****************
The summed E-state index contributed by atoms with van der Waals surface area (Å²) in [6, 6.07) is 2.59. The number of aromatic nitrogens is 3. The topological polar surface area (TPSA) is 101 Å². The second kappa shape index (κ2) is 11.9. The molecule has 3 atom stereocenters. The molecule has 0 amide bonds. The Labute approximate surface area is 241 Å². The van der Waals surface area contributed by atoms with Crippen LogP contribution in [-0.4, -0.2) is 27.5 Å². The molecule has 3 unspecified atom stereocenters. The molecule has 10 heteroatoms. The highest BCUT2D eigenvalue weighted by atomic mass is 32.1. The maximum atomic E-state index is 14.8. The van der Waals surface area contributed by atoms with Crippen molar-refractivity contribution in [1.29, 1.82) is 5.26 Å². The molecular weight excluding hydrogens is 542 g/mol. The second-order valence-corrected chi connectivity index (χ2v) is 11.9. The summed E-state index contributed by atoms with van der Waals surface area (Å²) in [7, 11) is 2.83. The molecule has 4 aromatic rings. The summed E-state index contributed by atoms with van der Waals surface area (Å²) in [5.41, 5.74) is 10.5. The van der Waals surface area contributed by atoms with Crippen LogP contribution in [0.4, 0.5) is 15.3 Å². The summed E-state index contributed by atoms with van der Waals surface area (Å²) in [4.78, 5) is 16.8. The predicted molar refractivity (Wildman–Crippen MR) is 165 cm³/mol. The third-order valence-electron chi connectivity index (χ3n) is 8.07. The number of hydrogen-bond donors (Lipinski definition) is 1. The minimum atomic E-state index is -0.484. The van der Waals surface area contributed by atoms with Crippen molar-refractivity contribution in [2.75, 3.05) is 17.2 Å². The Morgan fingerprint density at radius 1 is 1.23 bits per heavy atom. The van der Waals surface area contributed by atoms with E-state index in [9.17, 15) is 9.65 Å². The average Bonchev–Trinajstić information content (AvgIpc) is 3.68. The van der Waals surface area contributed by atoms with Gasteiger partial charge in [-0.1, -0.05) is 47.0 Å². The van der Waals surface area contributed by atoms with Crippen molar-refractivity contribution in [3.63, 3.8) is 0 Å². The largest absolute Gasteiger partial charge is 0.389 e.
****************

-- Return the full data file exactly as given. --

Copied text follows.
The summed E-state index contributed by atoms with van der Waals surface area (Å²) in [6, 6.07) is 2.59. The number of aromatic nitrogens is 3. The topological polar surface area (TPSA) is 101 Å². The second kappa shape index (κ2) is 11.9. The molecule has 3 atom stereocenters. The molecule has 0 amide bonds. The Labute approximate surface area is 241 Å². The van der Waals surface area contributed by atoms with Crippen LogP contribution in [-0.4, -0.2) is 27.5 Å². The molecule has 3 unspecified atom stereocenters. The molecule has 10 heteroatoms. The highest BCUT2D eigenvalue weighted by atomic mass is 32.1. The maximum atomic E-state index is 14.8. The van der Waals surface area contributed by atoms with Crippen molar-refractivity contribution in [1.29, 1.82) is 5.26 Å². The molecular weight excluding hydrogens is 542 g/mol. The second-order valence-corrected chi connectivity index (χ2v) is 11.9. The summed E-state index contributed by atoms with van der Waals surface area (Å²) in [7, 11) is 2.83. The molecule has 4 aromatic rings. The summed E-state index contributed by atoms with van der Waals surface area (Å²) in [5.41, 5.74) is 10.5. The van der Waals surface area contributed by atoms with Crippen LogP contribution in [0.4, 0.5) is 15.3 Å². The summed E-state index contributed by atoms with van der Waals surface area (Å²) in [4.78, 5) is 16.8. The predicted molar refractivity (Wildman–Crippen MR) is 165 cm³/mol. The third-order valence-electron chi connectivity index (χ3n) is 8.07. The number of hydrogen-bond donors (Lipinski definition) is 1. The minimum atomic E-state index is -0.484. The van der Waals surface area contributed by atoms with Crippen molar-refractivity contribution in [2.75, 3.05) is 17.2 Å². The Morgan fingerprint density at radius 1 is 1.23 bits per heavy atom. The van der Waals surface area contributed by atoms with E-state index in [9.17, 15) is 9.65 Å². The average Bonchev–Trinajstić information content (AvgIpc) is 3.68. The van der Waals surface area contributed by atoms with Gasteiger partial charge in [-0.1, -0.05) is 47.0 Å². The van der Waals surface area contributed by atoms with Crippen molar-refractivity contribution in [3.63, 3.8) is 0 Å². The largest absolute Gasteiger partial charge is 0.389 e.